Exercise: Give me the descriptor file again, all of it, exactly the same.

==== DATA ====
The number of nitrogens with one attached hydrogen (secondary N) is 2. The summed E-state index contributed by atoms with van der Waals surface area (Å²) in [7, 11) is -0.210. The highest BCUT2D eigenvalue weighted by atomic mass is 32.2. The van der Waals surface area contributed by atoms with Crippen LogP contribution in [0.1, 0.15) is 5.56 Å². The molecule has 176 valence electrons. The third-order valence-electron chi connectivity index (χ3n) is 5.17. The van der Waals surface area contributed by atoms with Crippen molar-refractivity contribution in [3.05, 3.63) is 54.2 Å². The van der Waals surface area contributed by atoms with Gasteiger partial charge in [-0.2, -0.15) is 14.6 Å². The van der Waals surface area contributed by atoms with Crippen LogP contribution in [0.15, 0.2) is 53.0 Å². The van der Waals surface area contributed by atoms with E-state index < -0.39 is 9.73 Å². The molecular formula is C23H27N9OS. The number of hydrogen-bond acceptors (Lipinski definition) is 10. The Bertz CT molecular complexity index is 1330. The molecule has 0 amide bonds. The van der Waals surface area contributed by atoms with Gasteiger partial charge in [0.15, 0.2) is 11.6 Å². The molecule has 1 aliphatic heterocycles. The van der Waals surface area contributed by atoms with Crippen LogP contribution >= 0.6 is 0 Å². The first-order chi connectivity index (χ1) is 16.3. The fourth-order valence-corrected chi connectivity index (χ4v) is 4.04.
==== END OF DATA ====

The number of nitrogens with one attached hydrogen (secondary N) is 2. The summed E-state index contributed by atoms with van der Waals surface area (Å²) in [7, 11) is -0.210. The highest BCUT2D eigenvalue weighted by atomic mass is 32.2. The van der Waals surface area contributed by atoms with Crippen LogP contribution in [0.1, 0.15) is 5.56 Å². The molecule has 176 valence electrons. The third-order valence-electron chi connectivity index (χ3n) is 5.17. The van der Waals surface area contributed by atoms with Crippen molar-refractivity contribution in [3.05, 3.63) is 54.2 Å². The van der Waals surface area contributed by atoms with Gasteiger partial charge in [-0.2, -0.15) is 14.6 Å². The van der Waals surface area contributed by atoms with Crippen LogP contribution in [0.15, 0.2) is 53.0 Å². The van der Waals surface area contributed by atoms with E-state index < -0.39 is 9.73 Å². The molecular formula is C23H27N9OS. The number of hydrogen-bond acceptors (Lipinski definition) is 10. The Bertz CT molecular complexity index is 1330. The molecule has 0 amide bonds. The van der Waals surface area contributed by atoms with Gasteiger partial charge in [0.15, 0.2) is 11.6 Å². The molecule has 1 aliphatic heterocycles. The van der Waals surface area contributed by atoms with Crippen LogP contribution >= 0.6 is 0 Å². The first-order chi connectivity index (χ1) is 16.3. The fourth-order valence-corrected chi connectivity index (χ4v) is 4.04.